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The Creative Issue – News for Creatives | November 13, 2019

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Book Review: Funemployed: Life As An Artist In Australia

Book Review: Funemployed: Life As An Artist In Australia

| On 08, Sep 2014

Part memoir, part instruction manual, Funemployed explores the concept of having “made it” in the arts. Justin Heazlewood, aka The Bedroom Philosopher, details his own quest to strike a balance between artistic integrity, a functional personal life, and the financial means to keep going.

Justin has long since found his niche on the Australian entertainment circuit ever since landing a Triple J guest spot in 2002, and has gone on to release three albums and tour regularly. Clad in a cardigan and a 70s’ button-up, Justin performs a self-deprecating blend of stand-up comedy, wordplay and folk music. He has also recently released an EP to coincide with his book launch, entitled I Don’t Know What I’m Doing With My Life.

Much like his writing for Frankie magazine and his first novel The Bedroom Philosopher, Funemployed is an endearing, observant and lively read, peppered with enough chuckle-worthy anecdotes and quaint metaphor to cushion harrowing home truths about funding and self-motivation. Deliciously quotable in places, he describes uni life as a “share-house bouncy castle” and the Australian creative industry like a “dinosaur with tiny arms”.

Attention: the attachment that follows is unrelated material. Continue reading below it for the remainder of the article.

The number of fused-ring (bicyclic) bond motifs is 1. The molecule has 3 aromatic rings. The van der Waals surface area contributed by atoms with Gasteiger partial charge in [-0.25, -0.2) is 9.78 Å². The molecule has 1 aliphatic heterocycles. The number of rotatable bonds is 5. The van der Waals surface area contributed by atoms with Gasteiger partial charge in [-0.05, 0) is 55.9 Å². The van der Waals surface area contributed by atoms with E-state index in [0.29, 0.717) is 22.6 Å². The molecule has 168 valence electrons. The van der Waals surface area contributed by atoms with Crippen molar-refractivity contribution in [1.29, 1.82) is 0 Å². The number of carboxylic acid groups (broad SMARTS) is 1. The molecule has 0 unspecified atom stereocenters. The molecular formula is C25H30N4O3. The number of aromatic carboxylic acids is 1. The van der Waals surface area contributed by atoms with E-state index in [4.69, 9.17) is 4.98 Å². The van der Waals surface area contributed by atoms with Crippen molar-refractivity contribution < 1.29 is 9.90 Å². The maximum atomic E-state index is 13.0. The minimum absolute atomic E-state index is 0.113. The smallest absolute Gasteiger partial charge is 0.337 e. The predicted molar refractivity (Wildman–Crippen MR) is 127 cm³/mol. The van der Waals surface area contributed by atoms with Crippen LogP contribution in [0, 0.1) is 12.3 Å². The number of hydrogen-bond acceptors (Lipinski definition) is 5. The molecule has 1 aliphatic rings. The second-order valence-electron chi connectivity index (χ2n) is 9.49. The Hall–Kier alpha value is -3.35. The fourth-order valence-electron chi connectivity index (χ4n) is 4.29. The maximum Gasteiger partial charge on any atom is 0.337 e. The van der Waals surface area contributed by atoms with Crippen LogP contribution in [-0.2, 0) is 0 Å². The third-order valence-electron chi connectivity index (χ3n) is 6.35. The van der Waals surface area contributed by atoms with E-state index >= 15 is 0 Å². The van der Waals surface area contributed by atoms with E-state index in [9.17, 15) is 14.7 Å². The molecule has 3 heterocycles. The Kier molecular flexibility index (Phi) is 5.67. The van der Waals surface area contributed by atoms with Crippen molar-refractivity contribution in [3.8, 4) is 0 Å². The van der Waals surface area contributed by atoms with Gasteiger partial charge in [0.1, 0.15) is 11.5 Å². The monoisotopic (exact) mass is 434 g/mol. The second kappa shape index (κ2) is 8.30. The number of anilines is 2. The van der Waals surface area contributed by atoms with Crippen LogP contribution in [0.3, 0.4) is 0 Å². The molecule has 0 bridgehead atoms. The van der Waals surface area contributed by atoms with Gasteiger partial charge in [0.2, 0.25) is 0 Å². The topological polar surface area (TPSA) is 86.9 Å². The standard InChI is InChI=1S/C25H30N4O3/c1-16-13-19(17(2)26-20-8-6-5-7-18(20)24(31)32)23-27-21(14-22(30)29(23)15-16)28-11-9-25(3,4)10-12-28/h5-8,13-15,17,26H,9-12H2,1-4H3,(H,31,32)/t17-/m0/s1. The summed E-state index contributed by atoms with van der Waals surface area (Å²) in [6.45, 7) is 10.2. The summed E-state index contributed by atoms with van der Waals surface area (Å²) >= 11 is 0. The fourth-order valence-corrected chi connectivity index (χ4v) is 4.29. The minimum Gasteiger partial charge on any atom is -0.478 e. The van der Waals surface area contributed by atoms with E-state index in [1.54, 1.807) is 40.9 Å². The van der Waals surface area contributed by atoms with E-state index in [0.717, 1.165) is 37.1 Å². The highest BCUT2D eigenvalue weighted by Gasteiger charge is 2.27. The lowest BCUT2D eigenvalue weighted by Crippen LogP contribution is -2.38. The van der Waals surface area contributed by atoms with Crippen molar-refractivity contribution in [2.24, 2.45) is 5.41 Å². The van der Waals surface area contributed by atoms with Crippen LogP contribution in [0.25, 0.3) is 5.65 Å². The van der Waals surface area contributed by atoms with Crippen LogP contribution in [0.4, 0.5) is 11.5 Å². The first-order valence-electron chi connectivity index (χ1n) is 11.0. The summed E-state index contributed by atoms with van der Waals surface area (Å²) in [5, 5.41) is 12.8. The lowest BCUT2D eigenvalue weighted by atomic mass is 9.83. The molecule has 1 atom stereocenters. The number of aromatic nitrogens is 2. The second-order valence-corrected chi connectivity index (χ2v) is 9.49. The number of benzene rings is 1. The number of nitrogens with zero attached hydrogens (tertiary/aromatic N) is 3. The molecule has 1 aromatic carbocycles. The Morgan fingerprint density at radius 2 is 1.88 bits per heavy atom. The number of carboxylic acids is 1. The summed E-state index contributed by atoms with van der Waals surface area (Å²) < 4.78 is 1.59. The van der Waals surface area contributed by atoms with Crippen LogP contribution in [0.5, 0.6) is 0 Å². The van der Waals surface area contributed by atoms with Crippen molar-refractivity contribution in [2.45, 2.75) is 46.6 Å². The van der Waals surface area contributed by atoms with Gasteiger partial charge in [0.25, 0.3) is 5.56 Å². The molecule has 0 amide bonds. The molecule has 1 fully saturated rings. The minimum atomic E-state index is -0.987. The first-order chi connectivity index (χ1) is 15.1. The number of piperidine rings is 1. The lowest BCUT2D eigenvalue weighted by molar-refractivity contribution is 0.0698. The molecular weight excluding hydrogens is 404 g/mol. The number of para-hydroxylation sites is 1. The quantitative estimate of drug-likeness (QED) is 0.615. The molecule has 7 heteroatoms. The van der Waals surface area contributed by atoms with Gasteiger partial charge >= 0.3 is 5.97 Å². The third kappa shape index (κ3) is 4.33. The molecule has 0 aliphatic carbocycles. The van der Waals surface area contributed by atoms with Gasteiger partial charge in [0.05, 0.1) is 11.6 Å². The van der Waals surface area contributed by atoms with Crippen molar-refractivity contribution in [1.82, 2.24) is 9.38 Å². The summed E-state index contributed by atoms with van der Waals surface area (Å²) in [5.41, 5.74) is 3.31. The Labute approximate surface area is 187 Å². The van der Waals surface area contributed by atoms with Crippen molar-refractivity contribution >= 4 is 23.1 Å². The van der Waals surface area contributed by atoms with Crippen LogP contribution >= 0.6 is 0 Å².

It’s also impressive as a collaborative conversation, featuring quotes and anecdotes from vast numbers of Australian artists, from Sarah Blasko to Christos Tsiolkas.


If you’re reading as an artist Funemployed will prod at aches you might’ve preferred to have ignored for the moment. Topics covered over chapters range from “Uni Life”, “Networking”, “Rejection”, to “The Day Job”, and the agonizing process of self-marketing. Chapters are peppered with erratically-drawn diagrams in Biro detailing concepts like “Reasons You Are Failing” and “Shit Artists Say”.

You’re thrown into the deep end too, with early chapters about his stricken relationship with his mother and the childhood solace he found in music which spawned his career.

Justin himself warns online that Funemployed is a reading experience similar to “getting a hug” and “getting punched in the face”. Despite his own confessed self-doubts, Justin is in every way a shining example of an industry success story yet to be entirely realized, and I couldn’t hope for a wiser mentor. As a recent Arts graduate who works at Coles, scribbling story ideas on receipt rolls, I believe that a copy of this book should be mandatory reading for every youngster at the start of their creative journey.

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